Most website owners would say that the one thing they need most is to get more traffic. This might seem like a smart answer, but it in fact shows a misunderstanding about online business. What I’m going to talk about now is the most important thing you will learn: website usability.

The Purpose Of A Commercial Website Is To Make Money

This is an important statement because although it seems so obvious, many business owners actually behave as if they don’t really understand it. You could have the most appealing, interesting website which attracted a million visitors a day, but if this traffic did not translate into sales, what would be the point of the exercise?

Increased traffic might mean more clients, but it is usually a lot easier and a lot faster to try and increase the percentage of your existing traffic into paying customers. Let’s say you get 700 visitors a month and 2% of those actually buy something from you. You could try to double your traffic, and this would mean potentially more sales proportionally. However, with a few minor tweaks you could change the percentage of paying customers from 2% to 4%. As I said, this takes less time and effort than attempting to get 1400 customers a month.

What Do You Want Your Visitor To Do?

No need to say ‘Show me the money!’ if you have the right website.

If your answer to this question was ‘spend more money’ then you’re definitely thinking along the right lines. Let’s got back a step.

What must the customer first do to start down this path of making a purchase?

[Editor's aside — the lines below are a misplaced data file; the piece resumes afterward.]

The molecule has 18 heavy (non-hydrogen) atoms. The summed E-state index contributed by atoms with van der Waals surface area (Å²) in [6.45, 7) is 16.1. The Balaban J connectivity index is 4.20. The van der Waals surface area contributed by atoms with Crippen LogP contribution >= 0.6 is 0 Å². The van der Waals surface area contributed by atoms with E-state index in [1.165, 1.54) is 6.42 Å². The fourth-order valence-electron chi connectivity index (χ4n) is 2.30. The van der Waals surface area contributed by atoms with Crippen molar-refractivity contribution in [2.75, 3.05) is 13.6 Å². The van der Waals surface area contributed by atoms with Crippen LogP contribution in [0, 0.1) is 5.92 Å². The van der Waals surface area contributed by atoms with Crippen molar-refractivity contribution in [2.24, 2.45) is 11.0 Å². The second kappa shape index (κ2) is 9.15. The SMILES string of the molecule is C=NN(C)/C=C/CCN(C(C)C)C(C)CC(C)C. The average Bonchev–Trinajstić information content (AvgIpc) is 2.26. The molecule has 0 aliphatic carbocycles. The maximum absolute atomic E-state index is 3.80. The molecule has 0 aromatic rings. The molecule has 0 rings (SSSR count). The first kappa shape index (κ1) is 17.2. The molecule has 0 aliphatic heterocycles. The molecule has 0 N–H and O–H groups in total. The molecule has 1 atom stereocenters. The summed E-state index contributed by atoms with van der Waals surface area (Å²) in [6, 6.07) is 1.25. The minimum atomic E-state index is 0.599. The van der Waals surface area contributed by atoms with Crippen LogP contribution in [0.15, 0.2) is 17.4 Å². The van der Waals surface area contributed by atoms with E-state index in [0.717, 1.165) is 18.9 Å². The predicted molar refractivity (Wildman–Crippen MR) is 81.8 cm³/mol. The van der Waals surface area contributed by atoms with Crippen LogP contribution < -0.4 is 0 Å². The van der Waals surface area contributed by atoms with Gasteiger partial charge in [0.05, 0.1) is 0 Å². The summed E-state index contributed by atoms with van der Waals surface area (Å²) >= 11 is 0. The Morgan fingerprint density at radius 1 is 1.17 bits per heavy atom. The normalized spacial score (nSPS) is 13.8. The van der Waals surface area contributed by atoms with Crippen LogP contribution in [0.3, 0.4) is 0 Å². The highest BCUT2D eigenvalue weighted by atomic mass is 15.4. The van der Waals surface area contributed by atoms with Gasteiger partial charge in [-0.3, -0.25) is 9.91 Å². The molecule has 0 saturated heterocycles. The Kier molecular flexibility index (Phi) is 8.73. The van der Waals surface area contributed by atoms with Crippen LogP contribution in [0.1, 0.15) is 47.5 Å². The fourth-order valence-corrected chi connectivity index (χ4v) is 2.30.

With my own site,, I make it clear that I want them to do one of three things. I want them to a) watch the introductory video, b) download the free SEO report or c) call me for a quote. I have made sure that all three options are clearly visible on the home page, above the fold (the part of the screen you see before you scroll down) and they aren’t obscured by unnecessary text and images.

When your customer visits your homepage, there are potentially several things you could want him to do. Maybe you want him/her
to opt in with their email address, maybe you want them to read a sales page. You need to be very clear in your own mind about what you want the customer to do.

How about going to the homepage of your own website right now? Visit it as if you were a first-time visitor and think about what you see. Is it immediately obvious what you want the visitor to do? Or have you got superfluous images and text which make it difficult to recognize what is required? These can be eliminated, reduced in size or placed below the fold. The idea is to reduce the number of options on that page until the visitor is left with almost only one thing left to do.

Click here to read part 2.

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